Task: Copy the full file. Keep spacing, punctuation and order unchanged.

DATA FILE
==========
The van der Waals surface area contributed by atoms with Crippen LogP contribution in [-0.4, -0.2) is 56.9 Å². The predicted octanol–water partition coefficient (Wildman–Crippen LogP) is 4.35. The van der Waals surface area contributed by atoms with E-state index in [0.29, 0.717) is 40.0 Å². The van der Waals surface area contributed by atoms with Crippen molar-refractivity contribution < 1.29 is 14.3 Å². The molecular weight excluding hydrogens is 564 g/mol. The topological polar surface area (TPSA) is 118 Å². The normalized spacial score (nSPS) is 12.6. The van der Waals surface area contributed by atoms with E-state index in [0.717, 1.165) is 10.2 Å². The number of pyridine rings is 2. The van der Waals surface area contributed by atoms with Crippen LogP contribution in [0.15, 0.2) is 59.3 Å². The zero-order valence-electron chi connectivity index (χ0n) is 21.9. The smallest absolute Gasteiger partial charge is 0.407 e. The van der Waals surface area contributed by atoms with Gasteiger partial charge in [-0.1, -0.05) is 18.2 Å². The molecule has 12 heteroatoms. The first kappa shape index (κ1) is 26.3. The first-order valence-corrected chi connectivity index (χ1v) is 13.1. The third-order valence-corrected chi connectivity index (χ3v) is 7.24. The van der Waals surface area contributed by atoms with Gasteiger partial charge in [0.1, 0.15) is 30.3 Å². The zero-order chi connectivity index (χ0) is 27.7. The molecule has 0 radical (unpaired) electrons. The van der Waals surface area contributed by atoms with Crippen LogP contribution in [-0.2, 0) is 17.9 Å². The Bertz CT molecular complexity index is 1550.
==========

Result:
The van der Waals surface area contributed by atoms with Crippen LogP contribution in [-0.4, -0.2) is 56.9 Å². The predicted octanol–water partition coefficient (Wildman–Crippen LogP) is 4.35. The van der Waals surface area contributed by atoms with E-state index in [0.29, 0.717) is 40.0 Å². The van der Waals surface area contributed by atoms with Crippen molar-refractivity contribution < 1.29 is 14.3 Å². The molecular weight excluding hydrogens is 564 g/mol. The topological polar surface area (TPSA) is 118 Å². The normalized spacial score (nSPS) is 12.6. The van der Waals surface area contributed by atoms with E-state index in [0.717, 1.165) is 10.2 Å². The number of pyridine rings is 2. The van der Waals surface area contributed by atoms with Crippen LogP contribution in [0.15, 0.2) is 59.3 Å². The zero-order valence-electron chi connectivity index (χ0n) is 21.9. The smallest absolute Gasteiger partial charge is 0.407 e. The van der Waals surface area contributed by atoms with Gasteiger partial charge in [-0.1, -0.05) is 18.2 Å². The molecule has 12 heteroatoms. The first kappa shape index (κ1) is 26.3. The first-order valence-corrected chi connectivity index (χ1v) is 13.1. The third-order valence-corrected chi connectivity index (χ3v) is 7.24. The van der Waals surface area contributed by atoms with Gasteiger partial charge in [0.1, 0.15) is 30.3 Å². The zero-order chi connectivity index (χ0) is 27.7. The molecule has 0 radical (unpaired) electrons. The van der Waals surface area contributed by atoms with Crippen LogP contribution in [-0.2, 0) is 17.9 Å². The Bertz CT molecular complexity index is 1550.